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SC cancels lease of Lakhra power plant

Updated August 22, 2013

ISLAMABAD, Aug 21: The Supreme Court set aside on Wednesday a Musharraf-era (2006) leasehold agreement between Wapda and the Associated Group (AG) to run a sick power plant for 20 years and ordered the government to conduct a thorough inquiry to fix criminal responsibility on the beneficiaries.

“The transaction between AG and Wapda is not sustainable being non-transparent and also suffers from irregularities, illegalities, omissions and commissions as well as violates the relevant rules and precedents set forth by the superior courts,” a three-judge bench concluded after a three-day hearing of an appeal by the Habibullah Energy Limited (HEL).

The HEL had filed the appeal against a December 2007 order of the Sindh High Court (SHC) to hand over the fluidised bed combustion coal-fired Lakhra power plant to the AG.

Through Advocate Hassan Aurengzeb, the HEL had asked for striking down the grant of lease of the plant to the group owned by Iqbal Z. Ahmad.

The cost of the litigation would be borne by Wapda, said the short order. Detailed reasons will be given later.

The 150MW plant, established in 1995, is situated about 50km from Hyderabad at Khanote village, on the right bank of the Indus. It comprises three 50MW units.

The plant was designed by Chinese experts on the fluidised bed combustion technology, which was introduced in the country for using lignite coal as fuel for the Lakhra field.

On Tuesday, the Supreme Court had expressed disappointment after learning that the PML-N government intended to put on sale the plant despite the matter being sub judice before it.

Acting Water and Power Secretary Saifullah Chattha assured the bench on Wednesday that the government would not privatise the plant till the dispute was settled by the court.

“While setting aside the transaction we direct the federal government to conduct an inquiry / probe to fix the civil and criminal liability upon the persons / beneficiaries in accordance with the law,” the order said.

The lease was awarded to the AG after then president Pervez Musharraf intervened and ordered his chief of staff retired Lt Gen Hamid Javed to hold a meeting at the presidency with the AG and HEL to arrive at a consensus on July 13, 2006.

The court order came after Additional Attorney General Shah Khawar said the government was inclined to revisiting the entire process of the agreement and intended to hold an inquiry against those responsible for the illegal deal.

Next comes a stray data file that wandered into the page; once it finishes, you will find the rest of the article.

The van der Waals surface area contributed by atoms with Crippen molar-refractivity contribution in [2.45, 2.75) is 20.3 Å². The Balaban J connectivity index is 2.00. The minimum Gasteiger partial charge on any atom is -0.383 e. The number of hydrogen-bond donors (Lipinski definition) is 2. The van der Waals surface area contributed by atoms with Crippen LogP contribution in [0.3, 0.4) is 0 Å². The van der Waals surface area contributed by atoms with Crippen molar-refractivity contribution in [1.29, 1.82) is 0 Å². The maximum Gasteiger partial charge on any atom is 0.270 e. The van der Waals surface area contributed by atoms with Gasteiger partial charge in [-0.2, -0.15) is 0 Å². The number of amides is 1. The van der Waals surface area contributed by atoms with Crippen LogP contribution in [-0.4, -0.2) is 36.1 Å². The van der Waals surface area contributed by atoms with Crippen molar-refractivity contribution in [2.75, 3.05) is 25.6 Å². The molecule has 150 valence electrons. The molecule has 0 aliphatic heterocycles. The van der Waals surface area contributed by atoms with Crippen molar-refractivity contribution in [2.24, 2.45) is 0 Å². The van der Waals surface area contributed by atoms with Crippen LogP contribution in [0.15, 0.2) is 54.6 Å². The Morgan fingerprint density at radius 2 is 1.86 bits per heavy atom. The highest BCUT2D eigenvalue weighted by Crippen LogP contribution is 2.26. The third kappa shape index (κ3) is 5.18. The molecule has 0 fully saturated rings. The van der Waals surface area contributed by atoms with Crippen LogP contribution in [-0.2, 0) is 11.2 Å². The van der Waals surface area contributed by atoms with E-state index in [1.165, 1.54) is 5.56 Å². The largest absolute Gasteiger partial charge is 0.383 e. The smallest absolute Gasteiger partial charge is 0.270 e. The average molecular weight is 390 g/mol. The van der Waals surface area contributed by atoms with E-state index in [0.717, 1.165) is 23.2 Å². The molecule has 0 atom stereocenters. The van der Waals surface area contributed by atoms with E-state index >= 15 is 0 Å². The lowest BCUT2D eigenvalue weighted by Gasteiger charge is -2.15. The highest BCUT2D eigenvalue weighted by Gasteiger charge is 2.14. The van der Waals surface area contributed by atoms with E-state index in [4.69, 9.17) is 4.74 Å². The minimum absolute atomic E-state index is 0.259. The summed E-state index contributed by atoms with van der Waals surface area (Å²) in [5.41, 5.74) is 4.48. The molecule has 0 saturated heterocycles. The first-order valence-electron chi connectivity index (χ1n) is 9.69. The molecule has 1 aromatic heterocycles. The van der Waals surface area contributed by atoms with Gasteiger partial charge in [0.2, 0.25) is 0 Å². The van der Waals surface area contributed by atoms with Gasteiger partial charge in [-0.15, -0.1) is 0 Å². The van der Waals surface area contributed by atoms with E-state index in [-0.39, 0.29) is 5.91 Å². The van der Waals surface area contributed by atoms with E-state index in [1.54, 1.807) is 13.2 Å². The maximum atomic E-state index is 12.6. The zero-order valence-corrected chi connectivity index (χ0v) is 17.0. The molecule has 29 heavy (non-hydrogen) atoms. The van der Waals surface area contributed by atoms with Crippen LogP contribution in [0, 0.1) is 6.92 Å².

He said was under instructions from the government to plead before the court that the process of leasing of the Lakhra power plant lacked transparency and the entire process of the bidding violated the Public Procurement Regulatory Authority rules.

The AG was not a pre-qualified bidder, he said, adding that the role of the Water and Power Development Authority was totally irrelevant since the generation companies had become autonomous after the incorporation of the Genco Holding Company in 2011 when four companies were set up and Lakhra was one of them.

The court held that the Sept 11, 2006, lease for 20 years of the Lakhra power station Genco-IV, followed by the Dec 15, 2007, power purchase agreement (PPA) had been entered into in a non-transparent manner while doing away with the PPRA rules and an open opportunity to interested parties to participate in the competition for acquiring the leasehold rights.

Advocate Shahid Hamid, representing the Wapda chairman, said he fully endorsed the deal and considered it as good as possible and, therefore, it should be maintained.

He said the deal, as well as the PPA, were in the manifest public interest.

But if the court came to the conclusion that the deviation (by not advertising the bidding process) should not be condoned then it should order a fresh process by properly advertising the entire process and whosoever offered a better bid should be handed over the plant, he said.

He also highlighted that if privatised in the present state, the plant would not fetch a good price.

Advocate Waseem Sajjad, representing the AG, suggested that the judiciary should exercise restrain against the backdrop of the electricity crisis and economic issues and that the court should go out of the ordinary in the ‘national interest’.